Even though the numbers are good, and its future looking bright, the organic sector is facing several challenges still. Manufacturers have to meet the required standards and regulations in order to sell their food products as ‘organic’. 


Farm to table

No matter the industry or end-product, organic food supply chains rely on organic farming. This type of agriculture explicitly considers environmental impact and animal welfare. And even though the amount of organic farmland has doubled over the last couple of years, that still leaves us with approximately 7 percent of farmland worldwide. As organic farmers don’t use chemical pesticides, fertilisers and genetically modified organisms, and animals get more space to move around in, the number of organic farmers and suppliers able of meeting the industry’s demands remains limited.



For their food, consumers want the best quality, preferably year-round. But the seasonality of organic food crops makes it complicated for suppliers to meet supply chain demand. Companies will need multiple providers from different regions to source items for a single type of product, leading to high import costs. And while it’s possible to import organic food products, it doesn’t necessarily make them more sustainable - due to longer transportation routes.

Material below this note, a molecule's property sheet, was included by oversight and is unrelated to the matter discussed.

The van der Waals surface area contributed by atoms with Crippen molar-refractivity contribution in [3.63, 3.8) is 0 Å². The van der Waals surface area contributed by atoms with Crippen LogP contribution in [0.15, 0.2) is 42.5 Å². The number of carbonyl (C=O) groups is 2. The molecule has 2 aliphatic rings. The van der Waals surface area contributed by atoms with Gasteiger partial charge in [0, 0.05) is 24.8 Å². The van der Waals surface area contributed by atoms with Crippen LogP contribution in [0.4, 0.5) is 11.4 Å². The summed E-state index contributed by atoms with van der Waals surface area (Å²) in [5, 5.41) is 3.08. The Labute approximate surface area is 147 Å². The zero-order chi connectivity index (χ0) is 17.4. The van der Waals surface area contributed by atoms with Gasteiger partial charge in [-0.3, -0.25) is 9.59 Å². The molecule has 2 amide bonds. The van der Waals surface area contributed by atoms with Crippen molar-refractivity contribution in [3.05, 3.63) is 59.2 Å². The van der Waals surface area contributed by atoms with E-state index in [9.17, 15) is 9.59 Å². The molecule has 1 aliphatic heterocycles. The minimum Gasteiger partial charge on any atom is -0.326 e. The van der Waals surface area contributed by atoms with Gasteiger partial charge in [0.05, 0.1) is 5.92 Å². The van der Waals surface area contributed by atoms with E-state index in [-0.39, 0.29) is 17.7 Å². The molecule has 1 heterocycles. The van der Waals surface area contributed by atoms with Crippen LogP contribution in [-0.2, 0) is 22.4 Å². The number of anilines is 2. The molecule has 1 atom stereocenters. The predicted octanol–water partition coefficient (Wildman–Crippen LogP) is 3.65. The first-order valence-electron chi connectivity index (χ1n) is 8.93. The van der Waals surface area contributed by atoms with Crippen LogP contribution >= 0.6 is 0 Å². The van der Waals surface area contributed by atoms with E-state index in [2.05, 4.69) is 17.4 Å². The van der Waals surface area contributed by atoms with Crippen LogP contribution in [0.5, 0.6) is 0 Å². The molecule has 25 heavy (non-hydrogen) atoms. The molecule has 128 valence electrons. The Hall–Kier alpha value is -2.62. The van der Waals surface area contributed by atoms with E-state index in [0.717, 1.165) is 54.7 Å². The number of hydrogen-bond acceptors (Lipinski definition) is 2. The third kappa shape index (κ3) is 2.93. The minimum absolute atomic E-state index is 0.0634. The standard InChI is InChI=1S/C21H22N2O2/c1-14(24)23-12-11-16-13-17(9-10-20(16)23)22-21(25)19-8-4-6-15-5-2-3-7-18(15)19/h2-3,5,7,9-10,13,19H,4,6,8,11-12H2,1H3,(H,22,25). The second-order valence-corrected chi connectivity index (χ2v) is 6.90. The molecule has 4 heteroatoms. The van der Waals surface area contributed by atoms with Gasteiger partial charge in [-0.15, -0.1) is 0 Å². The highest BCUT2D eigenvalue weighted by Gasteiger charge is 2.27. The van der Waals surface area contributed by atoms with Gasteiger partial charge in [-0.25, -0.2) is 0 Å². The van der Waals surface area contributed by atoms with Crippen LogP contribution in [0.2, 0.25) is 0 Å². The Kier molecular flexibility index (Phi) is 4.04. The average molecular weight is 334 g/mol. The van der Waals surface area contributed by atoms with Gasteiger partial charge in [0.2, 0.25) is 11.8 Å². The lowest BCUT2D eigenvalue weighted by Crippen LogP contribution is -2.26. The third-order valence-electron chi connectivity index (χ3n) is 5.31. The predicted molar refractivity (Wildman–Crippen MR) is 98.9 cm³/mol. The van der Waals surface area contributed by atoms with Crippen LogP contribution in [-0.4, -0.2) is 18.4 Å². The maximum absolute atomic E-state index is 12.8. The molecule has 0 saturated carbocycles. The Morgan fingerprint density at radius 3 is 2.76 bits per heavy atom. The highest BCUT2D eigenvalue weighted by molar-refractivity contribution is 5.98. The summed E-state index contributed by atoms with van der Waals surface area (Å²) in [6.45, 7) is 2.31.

Supply chain

Transporting organic food products and keeping them separate from non-organic produce is another, major challenge. Food manufacturers often offer both organic and non-organic food products but, due to regulations regarding organic food standards, are required to handle them separately and use different machinery for each step of the way. For many companies this results in significantly higher production costs. 


Shelf life and food safety

Organic food-processing standards generally prohibit the use of synthetic chemicals, preservatives and other food additives widely used in the processing of conventional foods. Consumers of organic food have specific expectations regarding quality characteristics of processed food. Organic processed products should therefore fulfil consumers’ expectations as much as possible. Manufacturers can only make use of organic certified ingredients to extend the shelf life of their products and assure food safety.